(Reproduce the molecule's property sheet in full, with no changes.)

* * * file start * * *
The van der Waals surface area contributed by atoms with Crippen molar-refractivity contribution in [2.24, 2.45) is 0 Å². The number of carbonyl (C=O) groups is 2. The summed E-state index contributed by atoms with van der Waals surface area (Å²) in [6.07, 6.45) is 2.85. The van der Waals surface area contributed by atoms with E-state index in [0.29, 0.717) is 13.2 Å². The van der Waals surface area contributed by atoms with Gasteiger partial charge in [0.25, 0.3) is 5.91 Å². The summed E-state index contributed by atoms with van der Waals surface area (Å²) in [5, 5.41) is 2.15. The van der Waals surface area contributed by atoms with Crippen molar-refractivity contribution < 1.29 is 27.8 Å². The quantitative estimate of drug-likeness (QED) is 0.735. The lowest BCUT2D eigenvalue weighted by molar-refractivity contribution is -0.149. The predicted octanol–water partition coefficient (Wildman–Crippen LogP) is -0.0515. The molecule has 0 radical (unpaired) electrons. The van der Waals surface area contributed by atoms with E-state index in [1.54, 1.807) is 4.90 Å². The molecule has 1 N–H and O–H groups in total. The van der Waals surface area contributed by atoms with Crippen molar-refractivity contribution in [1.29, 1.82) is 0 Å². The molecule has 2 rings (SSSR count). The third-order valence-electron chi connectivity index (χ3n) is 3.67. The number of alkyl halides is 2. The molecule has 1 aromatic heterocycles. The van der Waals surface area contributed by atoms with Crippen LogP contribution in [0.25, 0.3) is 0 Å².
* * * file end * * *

The van der Waals surface area contributed by atoms with Crippen molar-refractivity contribution in [2.24, 2.45) is 0 Å². The number of carbonyl (C=O) groups is 2. The summed E-state index contributed by atoms with van der Waals surface area (Å²) in [6.07, 6.45) is 2.85. The van der Waals surface area contributed by atoms with E-state index in [0.29, 0.717) is 13.2 Å². The van der Waals surface area contributed by atoms with Gasteiger partial charge in [0.25, 0.3) is 5.91 Å². The summed E-state index contributed by atoms with van der Waals surface area (Å²) in [5, 5.41) is 2.15. The van der Waals surface area contributed by atoms with Crippen molar-refractivity contribution < 1.29 is 27.8 Å². The quantitative estimate of drug-likeness (QED) is 0.735. The lowest BCUT2D eigenvalue weighted by molar-refractivity contribution is -0.149. The predicted octanol–water partition coefficient (Wildman–Crippen LogP) is -0.0515. The molecule has 0 radical (unpaired) electrons. The van der Waals surface area contributed by atoms with E-state index in [1.54, 1.807) is 4.90 Å². The molecule has 1 N–H and O–H groups in total. The van der Waals surface area contributed by atoms with Crippen molar-refractivity contribution in [1.29, 1.82) is 0 Å². The molecule has 2 rings (SSSR count). The third-order valence-electron chi connectivity index (χ3n) is 3.67. The number of alkyl halides is 2. The molecule has 1 aromatic heterocycles. The van der Waals surface area contributed by atoms with Crippen LogP contribution in [0.25, 0.3) is 0 Å².